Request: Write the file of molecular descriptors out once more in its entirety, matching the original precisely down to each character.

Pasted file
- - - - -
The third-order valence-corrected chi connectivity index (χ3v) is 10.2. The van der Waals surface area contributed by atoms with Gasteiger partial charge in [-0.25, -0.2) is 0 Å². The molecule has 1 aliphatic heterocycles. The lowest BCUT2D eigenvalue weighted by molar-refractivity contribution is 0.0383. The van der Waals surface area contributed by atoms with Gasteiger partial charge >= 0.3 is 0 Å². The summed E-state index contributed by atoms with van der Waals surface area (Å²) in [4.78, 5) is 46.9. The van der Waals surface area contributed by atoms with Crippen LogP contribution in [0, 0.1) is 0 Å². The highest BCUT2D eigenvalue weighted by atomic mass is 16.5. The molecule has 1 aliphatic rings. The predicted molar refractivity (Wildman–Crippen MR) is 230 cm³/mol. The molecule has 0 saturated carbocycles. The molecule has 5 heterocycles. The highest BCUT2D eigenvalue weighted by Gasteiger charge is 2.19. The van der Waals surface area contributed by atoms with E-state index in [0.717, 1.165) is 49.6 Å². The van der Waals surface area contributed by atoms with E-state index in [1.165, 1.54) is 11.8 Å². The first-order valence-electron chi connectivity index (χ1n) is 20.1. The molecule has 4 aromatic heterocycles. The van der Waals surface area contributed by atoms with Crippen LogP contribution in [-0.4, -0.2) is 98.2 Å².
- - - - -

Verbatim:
The third-order valence-corrected chi connectivity index (χ3v) is 10.2. The van der Waals surface area contributed by atoms with Gasteiger partial charge in [-0.25, -0.2) is 0 Å². The molecule has 1 aliphatic heterocycles. The lowest BCUT2D eigenvalue weighted by molar-refractivity contribution is 0.0383. The van der Waals surface area contributed by atoms with Gasteiger partial charge >= 0.3 is 0 Å². The summed E-state index contributed by atoms with van der Waals surface area (Å²) in [4.78, 5) is 46.9. The van der Waals surface area contributed by atoms with Crippen LogP contribution in [0, 0.1) is 0 Å². The highest BCUT2D eigenvalue weighted by atomic mass is 16.5. The molecule has 1 aliphatic rings. The predicted molar refractivity (Wildman–Crippen MR) is 230 cm³/mol. The molecule has 0 saturated carbocycles. The molecule has 5 heterocycles. The highest BCUT2D eigenvalue weighted by Gasteiger charge is 2.19. The van der Waals surface area contributed by atoms with E-state index in [0.717, 1.165) is 49.6 Å². The van der Waals surface area contributed by atoms with E-state index in [1.165, 1.54) is 11.8 Å². The first-order valence-electron chi connectivity index (χ1n) is 20.1. The molecule has 4 aromatic heterocycles. The van der Waals surface area contributed by atoms with Crippen LogP contribution in [-0.4, -0.2) is 98.2 Å².